They have a variety of different motivations for doing this. Many of them are motivated by altruism – they’re good people who want to create something positive in the world, often acknowledging that they themselves have done pretty well under capitalism. A lot of philanthropists want to do something useful for other people who maybe haven’t benefited from the system in quite the same way they have.

Some philanthropists are a little bit more self-interested with their philanthropy. They are trying to create a positive reputation for themselves or often for their businesses. And look, sometimes it’s a dual thing – you can want a positive outcome for yourself and for the world as well.

Philanthropists are humans, of course, and there’s a lot of variety in humans and human decision making.

What this means is that the decision making process on grants from philanthropists is way less formal. There’s no official oversight. A philanthropist can just give money to whoever they want to give money to – there’s no rules or body saying what they’re allowed or not allowed to do or how they’re allowed or not allowed to make their decisions.

When applying for a grant from a philanthropist, sometimes you will be asked to submit a written application, sometimes not, and sometimes it’ll be a handshake or a dinner or something like that.

There’s a lot of flexibility when we’re dealing with philanthropic grants.

Grant maker Type 4: Corporates 

The next type of grant maker is corporates.

Corporate grant makers are large profitable companies who’ve decided that they want to give away some of that money.

Like philanthropists, the motivation for this does vary.

Sometimes it’ll be an organisation with a really strong corporate social responsibility policy. They might be an organisation who really understands that their place in the world is to not destroy it, and maybe, maybe to try to benefit their community or benefit the world.

Sometimes corporate grant makers are seeking positive PR. They might have a new factory opening, and they want to show the local community that they’re a good organisation, a good employer to have in the community. So they might give grants to the local primary schools or something.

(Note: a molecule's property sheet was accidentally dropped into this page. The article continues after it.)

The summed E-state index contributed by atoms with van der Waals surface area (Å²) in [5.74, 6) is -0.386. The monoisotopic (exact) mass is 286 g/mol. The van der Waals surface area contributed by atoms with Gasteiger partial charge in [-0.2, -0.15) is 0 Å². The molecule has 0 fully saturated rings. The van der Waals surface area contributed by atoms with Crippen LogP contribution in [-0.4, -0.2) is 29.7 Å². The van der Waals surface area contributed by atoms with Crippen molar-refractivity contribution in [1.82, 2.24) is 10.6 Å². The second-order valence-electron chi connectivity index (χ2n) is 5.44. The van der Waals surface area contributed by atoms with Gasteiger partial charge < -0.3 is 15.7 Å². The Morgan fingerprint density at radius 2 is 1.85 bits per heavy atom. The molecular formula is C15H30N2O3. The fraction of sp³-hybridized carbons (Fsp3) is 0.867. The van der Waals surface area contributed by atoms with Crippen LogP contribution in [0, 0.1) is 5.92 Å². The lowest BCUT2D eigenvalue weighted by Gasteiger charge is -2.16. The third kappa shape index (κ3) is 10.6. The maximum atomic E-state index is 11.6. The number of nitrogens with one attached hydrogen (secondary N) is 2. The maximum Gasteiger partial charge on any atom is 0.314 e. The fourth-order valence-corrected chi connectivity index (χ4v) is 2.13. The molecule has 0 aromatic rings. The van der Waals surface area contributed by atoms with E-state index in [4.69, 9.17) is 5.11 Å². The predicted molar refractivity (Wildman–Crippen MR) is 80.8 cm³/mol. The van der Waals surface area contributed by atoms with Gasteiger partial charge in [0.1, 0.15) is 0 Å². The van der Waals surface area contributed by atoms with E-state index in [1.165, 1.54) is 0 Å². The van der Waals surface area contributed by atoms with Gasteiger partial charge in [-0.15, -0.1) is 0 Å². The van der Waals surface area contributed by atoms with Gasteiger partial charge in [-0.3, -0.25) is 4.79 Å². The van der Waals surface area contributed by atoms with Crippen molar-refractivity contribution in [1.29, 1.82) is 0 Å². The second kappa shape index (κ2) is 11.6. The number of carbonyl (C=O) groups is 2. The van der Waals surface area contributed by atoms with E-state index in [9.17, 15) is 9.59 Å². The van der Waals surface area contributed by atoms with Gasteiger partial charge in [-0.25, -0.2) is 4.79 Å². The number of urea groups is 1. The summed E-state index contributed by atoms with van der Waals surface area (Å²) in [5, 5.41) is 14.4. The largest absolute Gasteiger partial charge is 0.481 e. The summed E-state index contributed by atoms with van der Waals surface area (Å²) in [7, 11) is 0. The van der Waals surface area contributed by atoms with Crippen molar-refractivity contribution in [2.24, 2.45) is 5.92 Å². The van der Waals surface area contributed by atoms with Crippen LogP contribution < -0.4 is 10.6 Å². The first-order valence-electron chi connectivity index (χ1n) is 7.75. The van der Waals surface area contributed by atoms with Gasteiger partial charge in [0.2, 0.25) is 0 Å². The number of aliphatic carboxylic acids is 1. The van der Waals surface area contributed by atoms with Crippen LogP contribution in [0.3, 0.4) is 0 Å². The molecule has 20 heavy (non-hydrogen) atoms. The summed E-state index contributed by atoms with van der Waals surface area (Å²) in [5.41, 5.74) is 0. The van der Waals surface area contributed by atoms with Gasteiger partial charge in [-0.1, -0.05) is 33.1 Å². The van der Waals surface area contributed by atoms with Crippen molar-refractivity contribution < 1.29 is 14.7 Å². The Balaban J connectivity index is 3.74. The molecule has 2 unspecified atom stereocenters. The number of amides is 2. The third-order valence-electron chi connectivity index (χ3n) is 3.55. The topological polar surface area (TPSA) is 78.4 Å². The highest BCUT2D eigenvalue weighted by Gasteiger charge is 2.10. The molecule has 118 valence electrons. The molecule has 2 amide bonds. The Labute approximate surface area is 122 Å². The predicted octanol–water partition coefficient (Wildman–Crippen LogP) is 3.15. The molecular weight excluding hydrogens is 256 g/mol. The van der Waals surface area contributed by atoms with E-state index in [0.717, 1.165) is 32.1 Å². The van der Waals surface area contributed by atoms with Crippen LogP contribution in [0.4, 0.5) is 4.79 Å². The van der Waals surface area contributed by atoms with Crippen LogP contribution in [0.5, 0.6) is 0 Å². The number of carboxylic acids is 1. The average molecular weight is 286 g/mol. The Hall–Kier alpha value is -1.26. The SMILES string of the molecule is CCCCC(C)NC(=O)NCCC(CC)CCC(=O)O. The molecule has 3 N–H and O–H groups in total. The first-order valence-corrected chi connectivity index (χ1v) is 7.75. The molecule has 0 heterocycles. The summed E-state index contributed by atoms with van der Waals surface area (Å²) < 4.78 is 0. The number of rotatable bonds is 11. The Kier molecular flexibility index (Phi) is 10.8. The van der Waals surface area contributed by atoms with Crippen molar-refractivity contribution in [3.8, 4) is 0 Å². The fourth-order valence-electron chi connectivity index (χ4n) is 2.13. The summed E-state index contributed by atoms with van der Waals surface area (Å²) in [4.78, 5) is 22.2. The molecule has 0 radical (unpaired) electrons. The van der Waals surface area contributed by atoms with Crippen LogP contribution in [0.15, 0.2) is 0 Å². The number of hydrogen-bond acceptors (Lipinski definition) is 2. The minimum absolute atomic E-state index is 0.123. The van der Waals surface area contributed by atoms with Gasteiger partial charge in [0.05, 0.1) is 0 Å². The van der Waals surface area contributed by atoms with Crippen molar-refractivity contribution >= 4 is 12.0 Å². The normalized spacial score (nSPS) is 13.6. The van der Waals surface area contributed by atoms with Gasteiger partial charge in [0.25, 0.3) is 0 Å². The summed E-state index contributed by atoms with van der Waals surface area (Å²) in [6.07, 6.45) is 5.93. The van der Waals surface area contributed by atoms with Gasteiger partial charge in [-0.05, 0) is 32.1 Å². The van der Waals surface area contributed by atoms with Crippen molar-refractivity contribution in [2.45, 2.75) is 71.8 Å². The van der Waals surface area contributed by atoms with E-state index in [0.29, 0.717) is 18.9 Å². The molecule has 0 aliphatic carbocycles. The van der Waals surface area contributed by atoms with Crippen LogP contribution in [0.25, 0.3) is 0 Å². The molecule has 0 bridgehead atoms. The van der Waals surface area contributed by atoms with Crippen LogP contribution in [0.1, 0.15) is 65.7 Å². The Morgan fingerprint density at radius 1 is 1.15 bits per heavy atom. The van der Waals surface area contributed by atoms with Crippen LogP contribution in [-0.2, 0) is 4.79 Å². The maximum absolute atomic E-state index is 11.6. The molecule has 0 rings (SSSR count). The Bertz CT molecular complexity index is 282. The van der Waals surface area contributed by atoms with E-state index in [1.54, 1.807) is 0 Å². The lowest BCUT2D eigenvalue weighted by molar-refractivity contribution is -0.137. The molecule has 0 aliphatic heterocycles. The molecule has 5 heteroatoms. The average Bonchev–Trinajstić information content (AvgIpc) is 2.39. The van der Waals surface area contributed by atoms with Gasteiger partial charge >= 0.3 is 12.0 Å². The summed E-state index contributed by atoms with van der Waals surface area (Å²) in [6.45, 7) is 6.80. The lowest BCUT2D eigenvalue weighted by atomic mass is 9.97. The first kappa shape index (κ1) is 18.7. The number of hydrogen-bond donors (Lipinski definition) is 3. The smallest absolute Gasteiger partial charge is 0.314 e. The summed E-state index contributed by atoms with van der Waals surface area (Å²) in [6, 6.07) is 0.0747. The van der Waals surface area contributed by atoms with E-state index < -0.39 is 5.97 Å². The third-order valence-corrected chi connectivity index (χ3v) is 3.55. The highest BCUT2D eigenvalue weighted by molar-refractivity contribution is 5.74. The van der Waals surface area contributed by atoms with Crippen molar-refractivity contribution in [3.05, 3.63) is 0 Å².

Again, this varies because when it comes to humans and decision making and motivations, there’s a lot of variation here. But if you start thinking through what a particular corporate might be seeking to get out of making a grant, then you can better pitch a project in such a way that it’s going to sound like it’s going to meet their goals. That’s the aim of all this.

Like philanthropists, there’s no real oversight over corporate grant making decisions. They are often more flexible. They might want a written application, they might not. It depends.

Grant maker Type 5: Foundations

The final type of grant maker is foundations.

Foundations are kind of like a bit of a hybrid between philanthropists or corporates, and government.

It’s kind of a way of philanthropists and corporations adopting some of the structures of government to bring more structure to their grant making. Setting up a foundation has some tax benefits for those organisations or individuals. But from our perspective as grant seekers, the main thing is that it creates structure to the giving process.

Often foundations will have it written into their existence that they only support specific causes. Some will require specific formal applications, and they might have a formal oversight process, for example they might have a board that has to approve all grant making activities.

Operating as a foundation brings in some of those formal grant making structures, it increases level of probity, it can increase the level of fairness. But again, it’s a bit hybrid. So it can sort of be less formal as well, it depends.

As a grant seeker, you might be looking at any of these. And so it’s really good to understand who’s who in the zoo, and what these different grant makers are looking for, because it helps you understand their goals.

If you understand the grant maker’s goals, you can propose a project that meets their goals, and that’s the kind of project that’s going to get funded.

If you found this system helpful, you can learn much more in my course Grant Writing For Freelance Grant Writers. You can join the course here. If you’d like to discuss how to apply this thinking to your own work, send me an email or book in a strategy call today.